The Office for Civil Rights (OCR) released the long-awaited data from the 2020-21 Civil Rights Data Collection (CRDC) — disaggregated information that is usually collected every other year on student enrollment and access to educational programs and services. This data collection is the key to understanding the experiences of students in U.S. public schools and is the most comprehensive database to help advocates, researchers, and policymakers understand issues of equity — such as disparities in disciplinary outcomes and academic opportunities.

This most recent collection of data continues to build our understanding of the impacts that the COVID-19 pandemic had on students and is unique from past CRDC data due to school closures across many parts of the country. This has more ramifications for discipline and school climate data than for academic opportunity data. As a result, researchers, advocates, and policymakers will need to analyze and use the data with thoughtful consideration, including, as the OCR cautions, when comparing this data to previous years.

There are three main considerations that should be prioritized when interpreting the discipline and school climate data:

  1. Some data was difficult to collect in a virtual environment. For example, educators are less likely to see, and therefore unable to report, incidents of bullying that happen in a virtual environment. This means that some of the data may not accurately represent students’ experiences.
  2. Some events don’t happen in virtual environments as opposed to in-person learning. For example, while educators may turn to corporal punishment when they are in-person and can physically lay hands on students, this is not an option in virtual learning environments. Corporal punishment happened much less in 2020-21 than would have if students were in-person during this academic year.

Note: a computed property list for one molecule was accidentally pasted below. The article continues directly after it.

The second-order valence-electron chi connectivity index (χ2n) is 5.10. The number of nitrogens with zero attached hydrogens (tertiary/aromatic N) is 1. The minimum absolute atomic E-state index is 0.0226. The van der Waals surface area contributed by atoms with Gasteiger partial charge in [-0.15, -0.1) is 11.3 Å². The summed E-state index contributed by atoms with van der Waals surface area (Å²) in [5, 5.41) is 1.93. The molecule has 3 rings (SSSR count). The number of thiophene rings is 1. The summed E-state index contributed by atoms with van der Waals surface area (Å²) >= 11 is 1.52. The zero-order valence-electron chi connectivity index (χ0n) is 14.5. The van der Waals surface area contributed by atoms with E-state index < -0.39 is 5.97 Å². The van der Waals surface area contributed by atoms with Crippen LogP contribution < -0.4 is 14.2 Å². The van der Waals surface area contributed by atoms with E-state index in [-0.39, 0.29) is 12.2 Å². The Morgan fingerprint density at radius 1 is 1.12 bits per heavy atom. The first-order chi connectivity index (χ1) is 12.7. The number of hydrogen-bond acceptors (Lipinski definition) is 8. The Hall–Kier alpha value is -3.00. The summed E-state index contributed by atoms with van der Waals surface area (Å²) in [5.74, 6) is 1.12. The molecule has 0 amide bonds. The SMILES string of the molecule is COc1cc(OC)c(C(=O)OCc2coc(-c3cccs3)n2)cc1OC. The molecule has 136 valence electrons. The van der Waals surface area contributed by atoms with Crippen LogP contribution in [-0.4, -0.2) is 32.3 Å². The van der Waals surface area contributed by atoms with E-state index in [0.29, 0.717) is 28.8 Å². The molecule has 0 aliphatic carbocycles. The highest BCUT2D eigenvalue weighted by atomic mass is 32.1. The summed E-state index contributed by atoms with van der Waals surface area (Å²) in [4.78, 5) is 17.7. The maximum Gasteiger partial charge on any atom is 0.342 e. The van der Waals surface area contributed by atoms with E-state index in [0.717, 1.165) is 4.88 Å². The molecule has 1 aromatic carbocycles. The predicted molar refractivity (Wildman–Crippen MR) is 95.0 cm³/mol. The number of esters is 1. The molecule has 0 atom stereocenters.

3. Teaching and discipline practices looked very different in a virtual environment, and therefore data definitions used by OCR or school districts may not fully reflect what researchers and advocates hope to capture. For example, exclusionary discipline — such as suspensions and expulsions — have clear definitions for in-person learning. However, in the adaptation to virtual learning, exclusionary discipline looked very different: Students were virtually locked out of accounts or removed from online lessons (e.g., by being sent to a “breakout room” apart from the class) without a formal suspension attached.

Additionally, while the OCR conducts data quality checks before publication, the 2020-21 CRDC was especially complex for schools and districts to report, and some data has been suppressed due to concerns about the quality of the data (estimates suggest that 11% of the suspension data has been suppressed for data quality reasons).

What researchers, advocates, and policymakers can glean from this data is that, although this CRDC was an anomaly, disparities in discipline persisted. According to calculations done by OCR, Black boys in P-12 made up 8% of enrollment, but accounted for:

  • 15% of students who were subjected to in-school suspensions
  • 18% of students who were subjected to out-of-school suspensions
  • 18% of students who were subjected to expulsions
  • 18% of students who were subjected to corporal punishment

P-12 students with disabilities made up 17% of enrollment, but accounted for:

  • 24% of students who were subjected to in-school suspensions
  • 29% of students who were subjected to out-of-school suspensions
  • 27% of students who were subjected to referrals to law enforcement
  • 28% of students who were subjected to school-related arrests

Disparities in this data likely only scratch the surface of the disparities in disciplinary actions for students of color and students with disabilities. Upcoming data from the 2021-22 CRDC will provide a more in-depth look at the impacts of the pandemic on students, and advocates should continue to encourage OCR to release this data in a timelier manner. At the same time, school and district leaders should be vigilant about ensuring educators, especially novice teachers, who are more likely to contribute to discipline disparities, have the training and resources to supports student well-being through restorative discipline practices that center relationship-building and accountability without causing further harm to students.